Cameron McGavin August 09, 2011
Adam is trying to pin down a comfortable, fun-driving prestige wagon.
Adam is looking to replace his 2005 Subaru Liberty 3.0R-B sedan with a new or near-new prestige wagon.
He wants plenty of space for his family and everything they need to carry, and he’d also like it to be fun to drive without too much of a comfort sacrifice on longer trips.
Adam has Audi’s A4 Avant 2.0 Turbo, BMW’s 323i Touring, Mercedes-Benz’s C250 CGI Estate and VW’s Passat V6 FSI wagon in his sights but doesn’t know which one will suit him best.
The budget: About $70,000
Honestly, there isn’t a dog to be found on Adam’s shortlist, so he can count on getting a package that satisfies his basic needs.
One car, though, has to get the chop here and we’ve gone for the A4.
Why? Well, it’s far from a bad thing (indeed, it’s quite good) but in this company it doesn’t manage a significantly enticing selling point. Both the BMW and Benz are more fun, and the VW caters better to utilitarian concerns while offering similar design values and technology.
BMW 323i Touring, from $64,999
The 3-Series has long been the driver’s choice in this segment and it’s still hard to beat if you value agile, rewarding handling above all else.
However, while the 323i’s 140kW 2.5-litre six is sweet and sounds great – and can be had with the only manual gearbox of this group – it isn’t amazingly flexible or economical. Nor is the suspension especially adept at pampering occupants.
Those who put a price on the latest design might also find the BMW – which has been around since 2006 and is due for replacement soon – just a little passé. But its space, practicality and safety, while no longer cutting edge, are on the ball, and value is sharper than it was at the start of its life.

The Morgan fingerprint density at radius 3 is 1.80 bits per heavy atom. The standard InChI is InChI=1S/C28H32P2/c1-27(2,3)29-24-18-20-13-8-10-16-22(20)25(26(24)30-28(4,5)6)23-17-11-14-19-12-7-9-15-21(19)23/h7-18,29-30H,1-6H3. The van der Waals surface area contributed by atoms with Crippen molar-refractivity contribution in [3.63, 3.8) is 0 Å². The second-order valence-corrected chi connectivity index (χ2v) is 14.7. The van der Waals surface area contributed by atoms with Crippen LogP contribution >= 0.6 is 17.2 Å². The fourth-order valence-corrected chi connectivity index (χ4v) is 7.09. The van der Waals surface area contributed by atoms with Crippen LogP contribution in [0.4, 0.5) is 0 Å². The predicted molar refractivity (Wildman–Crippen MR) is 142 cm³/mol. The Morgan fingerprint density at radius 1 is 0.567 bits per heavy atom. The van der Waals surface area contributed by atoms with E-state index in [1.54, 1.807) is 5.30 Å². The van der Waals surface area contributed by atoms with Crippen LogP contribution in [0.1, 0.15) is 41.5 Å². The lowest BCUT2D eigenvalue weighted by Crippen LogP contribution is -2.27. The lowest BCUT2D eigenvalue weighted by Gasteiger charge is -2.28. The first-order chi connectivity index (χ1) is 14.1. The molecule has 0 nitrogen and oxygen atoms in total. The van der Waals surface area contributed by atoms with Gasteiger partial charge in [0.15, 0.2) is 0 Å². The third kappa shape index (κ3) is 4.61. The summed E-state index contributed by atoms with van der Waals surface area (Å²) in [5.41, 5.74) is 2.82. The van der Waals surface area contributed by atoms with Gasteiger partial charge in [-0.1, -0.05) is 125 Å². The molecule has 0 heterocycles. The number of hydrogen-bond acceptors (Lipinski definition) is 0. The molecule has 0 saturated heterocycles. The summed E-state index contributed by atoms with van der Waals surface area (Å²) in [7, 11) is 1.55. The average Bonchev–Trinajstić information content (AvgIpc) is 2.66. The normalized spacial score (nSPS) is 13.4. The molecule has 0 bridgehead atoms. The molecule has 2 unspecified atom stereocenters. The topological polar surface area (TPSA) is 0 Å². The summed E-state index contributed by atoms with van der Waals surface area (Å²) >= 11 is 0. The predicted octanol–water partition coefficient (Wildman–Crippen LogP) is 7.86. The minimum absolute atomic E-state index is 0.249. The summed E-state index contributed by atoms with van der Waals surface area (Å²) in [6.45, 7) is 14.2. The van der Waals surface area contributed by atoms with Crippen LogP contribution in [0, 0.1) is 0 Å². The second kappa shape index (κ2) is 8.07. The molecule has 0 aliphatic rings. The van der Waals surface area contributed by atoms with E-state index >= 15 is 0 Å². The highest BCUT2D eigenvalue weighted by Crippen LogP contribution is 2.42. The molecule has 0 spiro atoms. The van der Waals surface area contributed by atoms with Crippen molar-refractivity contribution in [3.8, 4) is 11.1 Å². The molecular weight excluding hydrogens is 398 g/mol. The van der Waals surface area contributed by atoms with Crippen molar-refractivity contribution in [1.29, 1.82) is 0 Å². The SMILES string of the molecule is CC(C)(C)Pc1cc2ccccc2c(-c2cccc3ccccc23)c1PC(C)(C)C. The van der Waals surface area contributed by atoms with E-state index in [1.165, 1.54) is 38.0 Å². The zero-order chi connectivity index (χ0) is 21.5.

Mercedes-Benz C250 BlueEfficiency Estate, from $67,031
The current C-Class was already a good thing and a recent update has made it even better.
All models are now sharper looking and boast a higher-quality cabin ambience, more technology and sharpened specification. C250 models, meanwhile, get a new 150kW 1.8-litre turbo four/seven-speed auto drivetrain that outperforms the bigger naturally aspirated engine in the 323i while drinking less.
The Benz isn’t eye-wideningly engaging through the bends but it runs the BMW close while being quieter and more comfortable. No issues with safety, either, but the slightly tight back seat and engine’s bland soundtrack might sour the taste.
Read Drive’s Mercedes-Benz C-Class reviews: Mercedes-Benz C-Class first drive.
Volkswagen Passat V6 FSI Highline wagon, from $57,990
The semi-prestige Passat lives a segment below the A4, 3-Series and C-Class, but buyers who put value above badge appeal will find a lot to like.
It’s the biggest car here, with the roomiest cabin, the largest boot and by far the strongest performance from its snarly 220kW 3.6-litre V6. It has toys like heated seats and switchable suspension, items that cost extra on the BMW and Benz, yet costs less.
So what’s the catch? Well, in terms of safety, technology, functionality and refinement, not a lot. But it is the thirstiest here, the least entertaining to drive and, in this company, has a comparative dearth of street cred.
Read Drive’s Volkswagen Passat reviews: Volkswagen Passat first drive.
Remove emotion from the equation and the Passat wins. It offers the most space, performance and equipment, and for most buyers will be more than good enough to drive, yet costs the least. Its one significant flaw here – the thirst of its sporty V6 – is balanced by the availability of thriftier petrol and diesel models.
The BMW, contrastingly, is the heart’s choice, the car you’d most want to drive on a challenging road, but it also has niggles that stop it from mounting a real attack on the top step of the podium.
That honour can only go to the Benz. It isn’t the quickest, roomiest, most rewarding or sharpest value here, or perfect, but if you want a prestige wagon that seamlessly caters to the full breadth of emotional and rational expectations you won’t be disappointed.